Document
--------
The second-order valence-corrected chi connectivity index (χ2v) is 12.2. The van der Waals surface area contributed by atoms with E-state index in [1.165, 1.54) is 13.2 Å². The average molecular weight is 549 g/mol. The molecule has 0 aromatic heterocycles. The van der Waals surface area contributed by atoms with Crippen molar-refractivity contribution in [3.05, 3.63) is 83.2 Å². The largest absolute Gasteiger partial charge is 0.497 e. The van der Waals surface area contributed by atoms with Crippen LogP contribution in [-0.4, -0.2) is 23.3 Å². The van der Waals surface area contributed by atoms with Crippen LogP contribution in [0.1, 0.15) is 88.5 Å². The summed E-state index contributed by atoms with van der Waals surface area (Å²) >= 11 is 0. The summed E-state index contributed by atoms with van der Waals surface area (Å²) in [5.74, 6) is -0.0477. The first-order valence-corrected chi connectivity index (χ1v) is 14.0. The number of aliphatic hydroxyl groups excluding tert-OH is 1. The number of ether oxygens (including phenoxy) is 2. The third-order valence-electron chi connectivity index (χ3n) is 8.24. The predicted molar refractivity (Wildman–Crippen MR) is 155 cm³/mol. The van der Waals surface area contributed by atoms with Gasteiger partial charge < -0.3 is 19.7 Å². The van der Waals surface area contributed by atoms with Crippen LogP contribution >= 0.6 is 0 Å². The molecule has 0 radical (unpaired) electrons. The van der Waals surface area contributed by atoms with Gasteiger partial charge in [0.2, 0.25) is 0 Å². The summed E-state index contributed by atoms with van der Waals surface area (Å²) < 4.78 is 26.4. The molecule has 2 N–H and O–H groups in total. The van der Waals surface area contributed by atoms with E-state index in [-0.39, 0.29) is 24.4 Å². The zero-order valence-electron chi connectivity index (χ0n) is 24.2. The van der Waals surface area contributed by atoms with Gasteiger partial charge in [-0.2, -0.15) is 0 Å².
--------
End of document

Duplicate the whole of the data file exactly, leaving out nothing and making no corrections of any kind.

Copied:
The second-order valence-corrected chi connectivity index (χ2v) is 12.2. The van der Waals surface area contributed by atoms with E-state index in [1.165, 1.54) is 13.2 Å². The average molecular weight is 549 g/mol. The molecule has 0 aromatic heterocycles. The van der Waals surface area contributed by atoms with Crippen molar-refractivity contribution in [3.05, 3.63) is 83.2 Å². The largest absolute Gasteiger partial charge is 0.497 e. The van der Waals surface area contributed by atoms with Crippen LogP contribution in [-0.4, -0.2) is 23.3 Å². The van der Waals surface area contributed by atoms with Crippen LogP contribution in [0.1, 0.15) is 88.5 Å². The summed E-state index contributed by atoms with van der Waals surface area (Å²) >= 11 is 0. The summed E-state index contributed by atoms with van der Waals surface area (Å²) in [5.74, 6) is -0.0477. The first-order valence-corrected chi connectivity index (χ1v) is 14.0. The number of aliphatic hydroxyl groups excluding tert-OH is 1. The number of ether oxygens (including phenoxy) is 2. The third-order valence-electron chi connectivity index (χ3n) is 8.24. The predicted molar refractivity (Wildman–Crippen MR) is 155 cm³/mol. The van der Waals surface area contributed by atoms with Gasteiger partial charge < -0.3 is 19.7 Å². The van der Waals surface area contributed by atoms with Crippen LogP contribution >= 0.6 is 0 Å². The molecule has 0 radical (unpaired) electrons. The van der Waals surface area contributed by atoms with Gasteiger partial charge in [0.2, 0.25) is 0 Å². The summed E-state index contributed by atoms with van der Waals surface area (Å²) < 4.78 is 26.4. The molecule has 2 N–H and O–H groups in total. The van der Waals surface area contributed by atoms with E-state index in [-0.39, 0.29) is 24.4 Å². The zero-order valence-electron chi connectivity index (χ0n) is 24.2. The van der Waals surface area contributed by atoms with Gasteiger partial charge in [-0.2, -0.15) is 0 Å².